(Note: If you'd like to use a light meter to
check light levels for subjects you might be interested in shooting, a
light level of one foot-candle corresponds to a normal exposure of two
seconds at f/2.8 and ISO 100.)
Flash Range Test
A moderately-powerful flash, with a useful range at telephoto focal lengths of about 10 feet.
In my testing, the DSC-V3's flash dimly illuminated the test target at 14 feet, showing decreasing intensity from about the 10-foot distance on. Below is the flash range series, with distances from eight to 14 feet from the target.
High resolution, 1,550 lines of "strong detail." High barrel distortion at wide angle, and moderately high pincushion at telephoto. Low to moderate chromatic aberration. Very good sharpness in the corners of the frame.
The DSC-V3 performed very well on the "laboratory" resolution test chart. It didn't start showing artifacts in the test patterns until resolutions as low as 1,200 lines per picture height horizontally, but around 800-1,000 lines vertically. I found "strong detail" out to at least 1,550 lines, though you could also argue for 1,600 lines in both directions. "Extinction" of the target patterns didn't occur until about 1,900 lines.
Looking at the results from Imatest, the "MTF 50" numbers tend to correlate best with visual perceptions of sharpness, so those are what I focus on here. The uncorrected resolution figures are 1548 line widths per picture height in the horizontal direction (corresponding to the vertically-oriented edge), and 1331 along the vertical axis (corresponding to the horizontally-oriented edge), for a combined average of 1440 LW/PH. Correcting to a "standardized" sharpening with a one-pixel radius reduces these numbers a bit, to an average of 1321 LW/PH, a good if not spectacular number.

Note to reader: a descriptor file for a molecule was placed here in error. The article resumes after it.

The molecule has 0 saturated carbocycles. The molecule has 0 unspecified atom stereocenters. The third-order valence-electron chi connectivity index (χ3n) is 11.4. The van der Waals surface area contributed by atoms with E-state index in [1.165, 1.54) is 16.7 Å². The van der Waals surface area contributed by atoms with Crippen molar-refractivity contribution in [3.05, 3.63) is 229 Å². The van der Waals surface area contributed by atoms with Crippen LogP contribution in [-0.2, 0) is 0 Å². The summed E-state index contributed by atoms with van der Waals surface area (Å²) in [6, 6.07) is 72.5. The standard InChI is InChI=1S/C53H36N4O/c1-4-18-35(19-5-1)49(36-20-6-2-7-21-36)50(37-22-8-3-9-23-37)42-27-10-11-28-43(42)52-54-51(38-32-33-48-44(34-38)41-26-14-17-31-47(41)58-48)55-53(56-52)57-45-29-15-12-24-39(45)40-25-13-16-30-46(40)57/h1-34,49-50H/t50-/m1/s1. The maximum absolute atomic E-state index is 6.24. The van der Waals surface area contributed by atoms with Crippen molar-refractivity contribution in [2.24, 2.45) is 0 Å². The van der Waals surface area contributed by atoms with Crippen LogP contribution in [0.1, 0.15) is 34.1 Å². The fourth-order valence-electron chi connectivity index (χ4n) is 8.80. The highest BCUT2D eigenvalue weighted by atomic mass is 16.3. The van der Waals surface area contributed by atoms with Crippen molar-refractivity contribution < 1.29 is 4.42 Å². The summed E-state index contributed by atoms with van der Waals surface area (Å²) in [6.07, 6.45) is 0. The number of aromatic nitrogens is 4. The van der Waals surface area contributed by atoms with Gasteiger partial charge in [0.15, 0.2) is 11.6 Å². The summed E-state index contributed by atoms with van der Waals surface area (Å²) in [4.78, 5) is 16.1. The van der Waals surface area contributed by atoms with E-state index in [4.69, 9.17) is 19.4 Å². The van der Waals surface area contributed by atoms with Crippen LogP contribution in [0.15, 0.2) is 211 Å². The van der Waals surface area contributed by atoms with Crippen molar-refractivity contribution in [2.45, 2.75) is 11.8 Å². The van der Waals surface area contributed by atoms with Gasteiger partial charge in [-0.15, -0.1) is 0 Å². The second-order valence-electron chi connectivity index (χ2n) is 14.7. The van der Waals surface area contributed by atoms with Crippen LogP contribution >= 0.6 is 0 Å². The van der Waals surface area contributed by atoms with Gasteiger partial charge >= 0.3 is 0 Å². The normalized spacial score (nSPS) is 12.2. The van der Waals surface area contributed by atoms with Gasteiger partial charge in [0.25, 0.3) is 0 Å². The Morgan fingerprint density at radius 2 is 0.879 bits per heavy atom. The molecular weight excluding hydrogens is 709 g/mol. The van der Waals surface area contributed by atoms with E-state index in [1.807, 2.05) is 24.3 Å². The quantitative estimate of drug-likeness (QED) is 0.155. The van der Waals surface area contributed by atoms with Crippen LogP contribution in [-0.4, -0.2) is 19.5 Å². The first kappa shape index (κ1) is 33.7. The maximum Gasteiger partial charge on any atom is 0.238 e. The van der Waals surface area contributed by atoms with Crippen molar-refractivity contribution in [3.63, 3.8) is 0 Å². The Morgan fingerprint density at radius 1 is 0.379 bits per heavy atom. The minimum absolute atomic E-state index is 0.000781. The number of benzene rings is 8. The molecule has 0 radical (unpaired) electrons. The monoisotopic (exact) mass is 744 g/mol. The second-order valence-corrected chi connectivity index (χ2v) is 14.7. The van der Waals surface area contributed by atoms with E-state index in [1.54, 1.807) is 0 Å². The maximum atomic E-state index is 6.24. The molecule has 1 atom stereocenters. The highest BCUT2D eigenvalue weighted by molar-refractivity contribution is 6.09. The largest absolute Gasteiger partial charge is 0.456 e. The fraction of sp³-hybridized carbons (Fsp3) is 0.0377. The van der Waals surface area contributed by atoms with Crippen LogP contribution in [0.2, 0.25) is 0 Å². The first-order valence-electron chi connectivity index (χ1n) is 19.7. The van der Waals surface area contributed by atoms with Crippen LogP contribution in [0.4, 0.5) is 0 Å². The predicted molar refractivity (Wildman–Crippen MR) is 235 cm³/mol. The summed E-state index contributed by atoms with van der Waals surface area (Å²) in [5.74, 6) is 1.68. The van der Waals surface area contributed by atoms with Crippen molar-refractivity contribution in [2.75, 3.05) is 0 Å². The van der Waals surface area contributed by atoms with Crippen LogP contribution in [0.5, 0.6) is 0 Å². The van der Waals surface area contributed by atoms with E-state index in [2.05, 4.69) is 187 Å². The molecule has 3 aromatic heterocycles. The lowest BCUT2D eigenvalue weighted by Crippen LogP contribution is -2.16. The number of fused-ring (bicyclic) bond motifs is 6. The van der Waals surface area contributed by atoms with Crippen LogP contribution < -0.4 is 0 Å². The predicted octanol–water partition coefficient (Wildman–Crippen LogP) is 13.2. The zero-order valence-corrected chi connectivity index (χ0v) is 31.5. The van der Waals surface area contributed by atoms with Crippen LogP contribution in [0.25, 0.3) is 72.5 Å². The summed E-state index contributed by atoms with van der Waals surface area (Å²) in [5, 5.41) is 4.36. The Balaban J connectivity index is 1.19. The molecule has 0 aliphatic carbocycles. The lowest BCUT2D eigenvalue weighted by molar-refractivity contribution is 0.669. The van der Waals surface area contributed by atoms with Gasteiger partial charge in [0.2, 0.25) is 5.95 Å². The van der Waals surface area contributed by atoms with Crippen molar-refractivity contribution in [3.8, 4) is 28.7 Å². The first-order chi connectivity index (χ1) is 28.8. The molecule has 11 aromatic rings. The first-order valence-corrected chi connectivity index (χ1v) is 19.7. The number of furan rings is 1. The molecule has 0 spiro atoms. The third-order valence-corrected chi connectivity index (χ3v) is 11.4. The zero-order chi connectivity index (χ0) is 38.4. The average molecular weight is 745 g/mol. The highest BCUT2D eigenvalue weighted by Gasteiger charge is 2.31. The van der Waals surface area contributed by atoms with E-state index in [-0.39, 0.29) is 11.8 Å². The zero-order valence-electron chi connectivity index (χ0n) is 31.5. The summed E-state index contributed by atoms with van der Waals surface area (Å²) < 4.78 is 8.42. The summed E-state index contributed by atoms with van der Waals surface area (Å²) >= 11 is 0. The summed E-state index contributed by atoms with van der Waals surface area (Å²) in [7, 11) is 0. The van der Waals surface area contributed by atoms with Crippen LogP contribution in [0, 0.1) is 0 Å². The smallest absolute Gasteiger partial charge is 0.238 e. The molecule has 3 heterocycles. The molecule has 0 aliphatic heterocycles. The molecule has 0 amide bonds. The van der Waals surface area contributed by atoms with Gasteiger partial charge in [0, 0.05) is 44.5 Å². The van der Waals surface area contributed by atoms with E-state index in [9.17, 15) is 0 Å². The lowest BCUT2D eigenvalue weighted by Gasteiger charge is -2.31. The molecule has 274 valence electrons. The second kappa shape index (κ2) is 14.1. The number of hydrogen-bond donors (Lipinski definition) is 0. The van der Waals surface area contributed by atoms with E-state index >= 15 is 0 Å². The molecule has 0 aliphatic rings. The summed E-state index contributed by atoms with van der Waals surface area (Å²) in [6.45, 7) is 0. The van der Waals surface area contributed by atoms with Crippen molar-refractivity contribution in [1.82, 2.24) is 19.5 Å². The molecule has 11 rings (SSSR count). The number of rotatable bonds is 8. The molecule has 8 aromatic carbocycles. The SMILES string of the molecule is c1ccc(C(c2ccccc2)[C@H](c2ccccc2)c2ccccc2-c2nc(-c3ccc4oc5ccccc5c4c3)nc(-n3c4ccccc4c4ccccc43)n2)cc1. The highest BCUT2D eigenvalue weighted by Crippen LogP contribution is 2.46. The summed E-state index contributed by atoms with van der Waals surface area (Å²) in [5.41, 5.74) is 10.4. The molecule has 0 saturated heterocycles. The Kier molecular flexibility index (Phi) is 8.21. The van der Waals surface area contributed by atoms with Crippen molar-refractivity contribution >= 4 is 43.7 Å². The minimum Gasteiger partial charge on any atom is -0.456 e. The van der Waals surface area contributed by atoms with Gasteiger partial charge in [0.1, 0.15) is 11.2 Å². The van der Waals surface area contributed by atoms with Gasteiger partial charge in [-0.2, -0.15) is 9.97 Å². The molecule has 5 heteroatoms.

Geometric distortion on the DSC-V3 is about average at the wide-angle
end, where I measured approximately 0.8 percent barrel distortion. The
telephoto end fared a little better, as I measured approximately 0.4 percent
pincushion distortion. Chromatic aberration is low to moderate, as I measured
about four of five pixels of coloration on either side of the target lines,
the degree of color ranging from slight to moderate. (This distortion
is visible as a very slight colored fringe around the objects at the edges
of the field of view on the resolution target.) One of the stronger points
of the V3's lens is how sharp it keeps the corners of the frames. There's
relatively little of the softness in the corners that I've come to more
or less expect in consumer/prosumer digicam lenses.
Resolution Series, medium focal length
Resolution Test, Zoom Series
Viewfinder Accuracy/Flash Uniformity
A tight optical viewfinder, but nearly accurate LCD monitor.
The Sony DSC-V3's optical viewfinder is very tight, and also rather variable, showing only 79 percent of the final image area at wide angle, but about 88 percent at telephoto. (A tight viewfinder is bad enough, but one that varies in its coverage as the zoom setting changes is very bad indeed, as it makes it very difficult to judge how much of the image the viewfinder is cropping.) Happily, the LCD monitor offered essentially 100% coverage, within the limits of this test. Given that I like LCD monitors to be as close to 100 percent accuracy as possible, the DSC-V3's LCD monitor performed pretty well here, but its optical viewfinder could definitely use some help. Flash distribution is a little uneven at wide angle, with some falloff at the corners and edges of the frame. At telephoto, flash distribution is more uniform.